Let’s talk Covid-19: Call for video interviews for French film project

Film group Lost in Frenchlation has a call for entries open to anyone wanting to take part in a collaborative film project which will document this pivotal period of history we’re living through.

Let's talk Covid-19: Call for video interviews for French film project
Photo: AFP

It may not have crossed your mind yet, but the past three months on planet earth will have their own chapter in history books and documentaries 50 and 100 years from now. 

It’s a momentous and trying time which every country will look back on, hopefully in the knowledge that despite the loss of life and hardships it caused, it at least served to make a positive change in society.

This is the thinking behind Paris-based cinema group Lost in Frenchlation, which in normal times runs regular screenings of French films with English subtitles in the capital and regularly contributes French cinema articles to The Local.

A year ago, they hosted a screening of Chris Marker’s 1963 Le Joli Mai (The Lovely Month of May), a film which captured a cultural, political, and social portrait of Parisians at a turning point in French history.

This year they themselves want to document history in the making, with the help of anyone else in France who also wishes to participate.

“We are launching a collaborative project aimed at encouraging people to reconnect with each other and project the voice of a society in transition,” Lost in Frenchlation writes.

“At a time when humanity has been plunged into uncertainty and individualism, and as we go through a major environmental and humanitarian crisis, our project aims to find a solution in listening to each other, showing empathy for others, sharing common human values and embracing togetherness.”

The film group is calling on people who want to take part to connect with a willing stranger in the street and film the interaction (max. 3 mins).

The interviews should be centred around three main questions:
1. The person’s experiences of the Covid-19 pandemic
2. What they are hoping for or fearing about the years ahead
3. What changes they are willing to make to better society

Submissions are open to pros and beginner filmmakers alike, just remember to stick to the current safety measures such as social distancing during filming.

Participants can send their videos to [email protected] Lost in Frenchlation will select extracts to be featured in their project which they will screen in their partner cinemas once they reopen.

Whether you’re in Paris or somewhere in France or the world, you are welcome to send in your filmed Covid-19 conversation with a stranger. Interviews can be in French, English or any other language.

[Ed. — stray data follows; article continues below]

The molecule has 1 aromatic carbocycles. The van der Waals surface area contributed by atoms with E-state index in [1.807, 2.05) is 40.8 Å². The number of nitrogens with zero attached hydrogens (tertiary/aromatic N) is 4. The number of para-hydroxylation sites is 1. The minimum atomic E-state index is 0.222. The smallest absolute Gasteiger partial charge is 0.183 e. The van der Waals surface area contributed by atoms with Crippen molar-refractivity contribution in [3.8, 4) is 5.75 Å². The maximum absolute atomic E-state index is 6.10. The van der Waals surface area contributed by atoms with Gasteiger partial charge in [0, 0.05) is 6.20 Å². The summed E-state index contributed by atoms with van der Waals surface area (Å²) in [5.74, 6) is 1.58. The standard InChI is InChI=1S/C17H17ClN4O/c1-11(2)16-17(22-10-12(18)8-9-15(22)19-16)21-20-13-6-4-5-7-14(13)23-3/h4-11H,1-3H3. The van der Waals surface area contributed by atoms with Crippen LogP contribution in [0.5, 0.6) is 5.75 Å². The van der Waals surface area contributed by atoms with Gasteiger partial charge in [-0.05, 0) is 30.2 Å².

So, what do you think? Want to take part and one day see your video on the big screen?

If so, find out more here.  

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French government votes to allow return of Covid tests at border

The French parliament has passed the controversial health bill which updates France's emergency provisions for Covid - and allows the return of negative Covid tests for all travellers at the border, if the health situation requires.

French government votes to allow return of Covid tests at border

The Loi sanitaire was eventually approved by the Assemblée nationale on Monday after several variations and amendments added on its passage through the Assemblée and the Senate. It was voted on and passed Tuesday, May 26th. 

The bill replaces the State of Health Emergency that has been in place since March 2020 and puts in place provision for government actions should the health situation deteriorate or a dangerous new variant of Covid emerge.

The original text had a provision for the return of the health pass at the border, but this has now been scrapped and instead the government has the right to make a negative Covid test a condition of entry for all travellers.

At present negative tests are required only for unvaccinated travellers, and the new test requirement would only be put into force if a dangerous new variant emerges.

The government will be able to implement the testing rule by decree for two months, but a further parliamentary debate would be required to extend it beyond that.

From August 1st the State of Health Emergency will be formally repealed, which means that the government no longer has the power to introduce major limits on personal freedom such as lockdowns or curfews without first having a debate in parliament.

The bill also allows for an extension of data collection required for the SI-DEP epidemic monitoring tools such as the contact tracing app Tous Anti Covid until June 30th, 2023 and Contact Covid until January 31st, 2023. 

The most controversial measure in the bill was the reinstatement of healthcare workers who were suspended for being unvaccinated – this actually only involves a couple of hundred people but medical unions and the medical regulator Haut Autorité de Santé (HAS) have both been against it.

However the bill allows for the eventual lifting of the requirement for Covid vaccination for healthcare workers, when the HAS judges it is no longer necessary and once the requirement is lifted, the suspended healthcare workers will be reinstated “immediately”.

The bill was approved on Monday evening with 184 votes to 149, the result of a joint committee that was able to harmonise the versions of the Assembly and the Senate.

The final vote passed the Senate on Tuesday.